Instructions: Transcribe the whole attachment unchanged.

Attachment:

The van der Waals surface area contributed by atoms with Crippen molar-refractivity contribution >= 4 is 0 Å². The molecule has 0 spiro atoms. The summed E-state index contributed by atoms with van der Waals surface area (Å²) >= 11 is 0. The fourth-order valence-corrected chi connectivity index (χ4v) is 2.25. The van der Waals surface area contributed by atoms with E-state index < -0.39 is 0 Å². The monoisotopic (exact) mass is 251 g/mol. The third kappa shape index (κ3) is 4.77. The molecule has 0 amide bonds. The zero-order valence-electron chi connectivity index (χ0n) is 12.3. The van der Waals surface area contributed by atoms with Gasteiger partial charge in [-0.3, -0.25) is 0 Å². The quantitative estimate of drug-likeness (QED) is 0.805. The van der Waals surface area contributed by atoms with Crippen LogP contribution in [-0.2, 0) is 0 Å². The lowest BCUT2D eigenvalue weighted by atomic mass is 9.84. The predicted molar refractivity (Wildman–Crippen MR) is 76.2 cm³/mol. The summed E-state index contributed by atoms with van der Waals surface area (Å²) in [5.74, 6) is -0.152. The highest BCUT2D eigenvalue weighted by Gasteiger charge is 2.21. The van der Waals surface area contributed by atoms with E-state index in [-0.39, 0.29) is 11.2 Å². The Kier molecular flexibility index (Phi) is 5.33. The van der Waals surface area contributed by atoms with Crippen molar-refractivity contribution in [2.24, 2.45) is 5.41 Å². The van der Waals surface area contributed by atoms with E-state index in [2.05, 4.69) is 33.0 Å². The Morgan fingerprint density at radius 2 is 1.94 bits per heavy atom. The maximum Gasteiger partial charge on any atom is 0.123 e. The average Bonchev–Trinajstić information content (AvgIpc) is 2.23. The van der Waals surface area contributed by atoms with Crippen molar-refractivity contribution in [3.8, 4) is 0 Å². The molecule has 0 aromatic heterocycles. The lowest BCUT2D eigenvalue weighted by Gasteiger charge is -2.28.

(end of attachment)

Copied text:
The van der Waals surface area contributed by atoms with Crippen molar-refractivity contribution >= 4 is 0 Å². The molecule has 0 spiro atoms. The summed E-state index contributed by atoms with van der Waals surface area (Å²) >= 11 is 0. The fourth-order valence-corrected chi connectivity index (χ4v) is 2.25. The van der Waals surface area contributed by atoms with E-state index < -0.39 is 0 Å². The monoisotopic (exact) mass is 251 g/mol. The third kappa shape index (κ3) is 4.77. The molecule has 0 amide bonds. The zero-order valence-electron chi connectivity index (χ0n) is 12.3. The van der Waals surface area contributed by atoms with Gasteiger partial charge in [-0.3, -0.25) is 0 Å². The quantitative estimate of drug-likeness (QED) is 0.805. The van der Waals surface area contributed by atoms with Crippen LogP contribution in [-0.2, 0) is 0 Å². The lowest BCUT2D eigenvalue weighted by atomic mass is 9.84. The predicted molar refractivity (Wildman–Crippen MR) is 76.2 cm³/mol. The summed E-state index contributed by atoms with van der Waals surface area (Å²) in [5.74, 6) is -0.152. The highest BCUT2D eigenvalue weighted by Gasteiger charge is 2.21. The van der Waals surface area contributed by atoms with E-state index in [-0.39, 0.29) is 11.2 Å². The Kier molecular flexibility index (Phi) is 5.33. The van der Waals surface area contributed by atoms with Crippen molar-refractivity contribution in [2.24, 2.45) is 5.41 Å². The van der Waals surface area contributed by atoms with E-state index in [2.05, 4.69) is 33.0 Å². The Morgan fingerprint density at radius 2 is 1.94 bits per heavy atom. The maximum Gasteiger partial charge on any atom is 0.123 e. The average Bonchev–Trinajstić information content (AvgIpc) is 2.23. The van der Waals surface area contributed by atoms with Crippen molar-refractivity contribution in [3.8, 4) is 0 Å². The molecule has 0 aromatic heterocycles. The lowest BCUT2D eigenvalue weighted by Gasteiger charge is -2.28.